Have you ever tried to conquer sin by sheer determination? You don’t get very far. And this fact applies not just to our trying to conquer sin before becoming a Christian, but it also applies to our trying to conquer sin the same way after becoming a Christian. A lot of Christians are going around trying to conquer sin by sheer force of determination and discipline.
Make one holy.
What we must do is remember that Christ is in us and we are in Him. We must remember this regularly and we must keep on seeking the things above. When we do this, we are able to live the lives God has called us to live.
So . . .
The key motivator to living out
This new life in Christ,
The key to walking in holiness
And growing in holiness is to
“Seek those things which are above.”
And it is not just a looking for, but a longing for.
2) Set Your Mind on Things Above.
Verse 2 says, “Set your mind on things above, not on things on the earth.” This phrase carries the idea of “being totally wrapped up in” the things of the Lord.
I love how John MacArthur describes this mindset: “As a compass points north, the believer’s entire disposition should point itself toward the things of heaven.” This looking upward, requires continual action. The imperative “Set your mind on things above,” is a verbal phrase in the present tense and active voice. It may be better to translate it as “Keep on thinking about.”
It is so easy for “the things of earth” to steal our gaze. It is so easy for the temporal things that will not last to rob us of the joy of being in Christ. Sometimes when we suffer it’s hard to see beyond our suffering. If we are suddenly diagnosed with a health condition, it is easy to lose focus. When our family goes through a trial of some kind or other, our spiritual compass may suddenly point south.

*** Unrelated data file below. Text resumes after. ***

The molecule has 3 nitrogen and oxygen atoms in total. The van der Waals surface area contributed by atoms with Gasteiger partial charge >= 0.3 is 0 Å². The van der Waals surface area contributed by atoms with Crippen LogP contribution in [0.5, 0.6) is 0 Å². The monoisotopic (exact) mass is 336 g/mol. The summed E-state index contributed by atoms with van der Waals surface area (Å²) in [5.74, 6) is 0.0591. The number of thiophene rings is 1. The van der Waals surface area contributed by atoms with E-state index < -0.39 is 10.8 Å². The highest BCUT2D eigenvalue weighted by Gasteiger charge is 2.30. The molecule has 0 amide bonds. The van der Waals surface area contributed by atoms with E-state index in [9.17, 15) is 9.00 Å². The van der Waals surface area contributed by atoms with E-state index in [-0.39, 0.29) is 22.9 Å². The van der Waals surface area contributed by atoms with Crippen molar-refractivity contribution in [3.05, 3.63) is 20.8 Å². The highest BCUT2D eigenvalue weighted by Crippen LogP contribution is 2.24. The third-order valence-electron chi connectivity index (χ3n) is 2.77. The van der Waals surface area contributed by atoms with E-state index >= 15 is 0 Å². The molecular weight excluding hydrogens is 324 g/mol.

We have a tendency
Not to focus
“On things above,”
“On things on the earth.”
So, Paul gives us this imperative to help our spiritual focus. It is the same intent as he writes to the church in Corinth where he encourages the Christians not to lose heart as they suffer: “Our light affliction, which is but for a moment, is working for us a far more exceeding and eternal weight of glory, while we do not look at the things which are seen, but at the things which are not seen. For the things which are seen are temporary, but the things which are not seen are eternal.” (2 Corinthians 4:17-18)
So set your mind on things above . . . and you will see clearly.
This is God’s Word …
This is Grace for your Journey …
Rest and Rejoice in this eternal truth!
Ephesians 4:7 – “But to each one of us grace has been given as Christ apportioned it.”
Hebrews 4:16 – “Let us then approach the throne of grace with confidence, so that we may receive mercy and find grace to help us in our time of need.”